Electrodes in the form of second patterned conductors 40 overlay polymer dispersed cholesteric layer 30. Second patterned conductors 40 should have sufficient conductivity to establish an electric field across polymer dispersed cholesteric layer 30. Second patterned conductors 40 can be formed in a vacuum environment using materials such as aluminum, silver, platinum, carbon, tungsten, molybdenum, tin, or indium or combinations thereof. The second patterned conductors 40 are as shown in the form of a deposited layer. Oxides of the metals can be used to darken second patterned conductors 40. The metal material can be oxidized by applying energy from resistance heating, cathodic arc, electron beam, sputtering, or magnetron excitation. Tin-oxide or indium-tin-oxide coatings permit second patterned conductors 40 to be transparent. Electrodes 20 and 40 are on opposite sides of the layer 30 and are in rows and columns, respectively, so that the intersection of a row and column defines pixels for applying an electric field at each intersection across the layer 30 when a voltage is applied to the electrodes.

In the preferred embodiment, second patterned conductors 40 are printed conductive ink such as Electrodag 423SS screen printable electrical conductive material from Acheson Corporation. Such printed materials are finely divided graphite particles in a thermoplastic resin. The second patterned conductors 40 are formed using the printed inks to reduce display cost. The use of a flexible support for substrate 15, laser etching to form first patterned conductors 20, machine coating polymer dispersed cholesteric layer 30 and printing second patterned conductors 40 permits the fabrication of very low cost memory displays. Small displays formed using these methods can be used as electronically rewritable tags for inexpensive, limited rewrite applications.

FIGS. 2A and 2B show two stable states of cholesteric liquid crystals. In FIG. 2A, a high voltage field has been applied and quickly switched to zero potential, which converts cholesteric liquid crystal to a planar state 22. Incident light 26 with proper wavelength and polarization striking cholesteric liquid crystal in planar state 22 is reflected as reflected light 28 to create a bright image. In FIG. 2B, application of a lower voltage field leaves cholesteric liquid crystal in a transparent focal conic state 24. Incident light 26 striking a cholesteric liquid crystal in focal conic state 24 is mainly forward scattered. Second patterned conductors 40 can be black which absorbs transmitted light 27 to create a dark image when the liquid crystal material is in focal conic state 24. As a result, a viewer perceives a bright or dark image depending if the cholesteric material is in planar state 22 or focal conic state 24, respectively. The cholesteric liquid crystal material also has a plurality of reflective states when a part of the cholesteric material is in planar state 22 and the rest is in focal conic state 24. Consequently, a viewer also perceives gray level images. In FIG. 2C, cholesteric liquid crystal is in a homeotropic state 25 when a high voltage is applied. Incident light 26 illuminating a cholesteric liquid crystal in homeotropic state 25 is transmitted.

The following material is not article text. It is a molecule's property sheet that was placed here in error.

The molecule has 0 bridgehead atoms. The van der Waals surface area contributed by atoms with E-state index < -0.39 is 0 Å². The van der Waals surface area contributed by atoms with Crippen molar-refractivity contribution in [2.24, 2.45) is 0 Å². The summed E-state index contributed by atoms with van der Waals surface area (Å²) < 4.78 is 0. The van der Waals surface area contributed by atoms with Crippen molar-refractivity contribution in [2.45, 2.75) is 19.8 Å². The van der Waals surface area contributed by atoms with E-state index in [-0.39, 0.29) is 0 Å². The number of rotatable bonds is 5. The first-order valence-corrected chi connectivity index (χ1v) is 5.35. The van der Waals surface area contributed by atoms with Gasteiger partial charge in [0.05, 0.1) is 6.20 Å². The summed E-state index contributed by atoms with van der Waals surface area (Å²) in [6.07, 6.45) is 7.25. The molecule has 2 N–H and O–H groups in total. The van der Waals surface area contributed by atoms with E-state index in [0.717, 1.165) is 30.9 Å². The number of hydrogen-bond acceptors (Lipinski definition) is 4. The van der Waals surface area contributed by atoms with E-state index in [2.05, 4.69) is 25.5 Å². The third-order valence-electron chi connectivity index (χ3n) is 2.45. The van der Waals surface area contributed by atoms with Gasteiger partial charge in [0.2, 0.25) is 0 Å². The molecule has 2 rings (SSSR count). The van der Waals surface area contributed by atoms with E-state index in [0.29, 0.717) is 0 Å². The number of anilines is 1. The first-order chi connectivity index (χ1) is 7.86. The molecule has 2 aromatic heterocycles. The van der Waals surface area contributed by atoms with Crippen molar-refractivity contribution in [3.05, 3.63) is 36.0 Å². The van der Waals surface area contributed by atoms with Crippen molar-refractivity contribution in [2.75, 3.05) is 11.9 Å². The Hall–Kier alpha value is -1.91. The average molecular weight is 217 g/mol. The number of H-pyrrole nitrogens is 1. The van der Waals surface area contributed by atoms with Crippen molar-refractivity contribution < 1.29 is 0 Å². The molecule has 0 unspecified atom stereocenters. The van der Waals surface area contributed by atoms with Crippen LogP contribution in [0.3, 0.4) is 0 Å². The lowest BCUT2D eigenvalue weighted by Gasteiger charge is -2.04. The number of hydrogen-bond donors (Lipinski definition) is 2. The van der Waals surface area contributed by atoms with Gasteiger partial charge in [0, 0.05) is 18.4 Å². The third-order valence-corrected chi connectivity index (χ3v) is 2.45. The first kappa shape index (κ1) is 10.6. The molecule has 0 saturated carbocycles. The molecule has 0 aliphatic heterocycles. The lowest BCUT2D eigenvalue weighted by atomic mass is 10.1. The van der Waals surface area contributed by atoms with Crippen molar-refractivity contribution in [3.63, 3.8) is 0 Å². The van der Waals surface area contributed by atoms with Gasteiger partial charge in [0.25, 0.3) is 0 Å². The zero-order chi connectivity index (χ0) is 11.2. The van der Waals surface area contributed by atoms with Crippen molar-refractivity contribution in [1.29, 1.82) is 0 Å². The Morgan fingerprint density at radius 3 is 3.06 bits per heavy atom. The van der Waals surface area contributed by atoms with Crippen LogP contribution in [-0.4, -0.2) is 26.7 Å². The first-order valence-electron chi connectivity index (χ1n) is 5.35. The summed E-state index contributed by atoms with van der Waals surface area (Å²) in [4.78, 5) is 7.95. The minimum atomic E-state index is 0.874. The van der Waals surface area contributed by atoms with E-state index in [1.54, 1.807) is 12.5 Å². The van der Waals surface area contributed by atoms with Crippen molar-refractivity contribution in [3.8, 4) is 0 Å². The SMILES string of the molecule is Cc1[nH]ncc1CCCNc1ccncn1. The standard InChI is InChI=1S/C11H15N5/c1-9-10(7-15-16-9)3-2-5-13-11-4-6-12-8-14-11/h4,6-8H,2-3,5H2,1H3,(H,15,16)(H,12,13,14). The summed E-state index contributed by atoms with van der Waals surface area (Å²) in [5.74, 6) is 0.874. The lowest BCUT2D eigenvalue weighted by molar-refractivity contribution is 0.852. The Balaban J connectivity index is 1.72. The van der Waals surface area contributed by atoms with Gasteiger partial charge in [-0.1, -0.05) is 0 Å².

FIG. 2D illustrates the state of the liquid crystal material after the application of various driving voltages thereto. This figure generally corresponds to FIG. 1 of U.S. Pat. No. 5,644,330, referenced above. The liquid crystal material in layer 30 begins in a first state, either the reflecting planar state 22 shown in FIG. 2A or the non-reflecting focal conic state 24 shown in FIG. 2B, and is driven with an AC voltage, having an RMS (root mean square) amplitude above V4 in FIG. 2D. When the voltage is removed quickly, the liquid crystal material switches to the reflecting state and will remain reflecting. If driven with an AC voltage between V2 and V3, the material will switch into the non-reflecting state and remain so until the application of a second driving voltage. If no voltage is applied, or the voltage is well below V1, then the material will not change state, regardless of the initial state.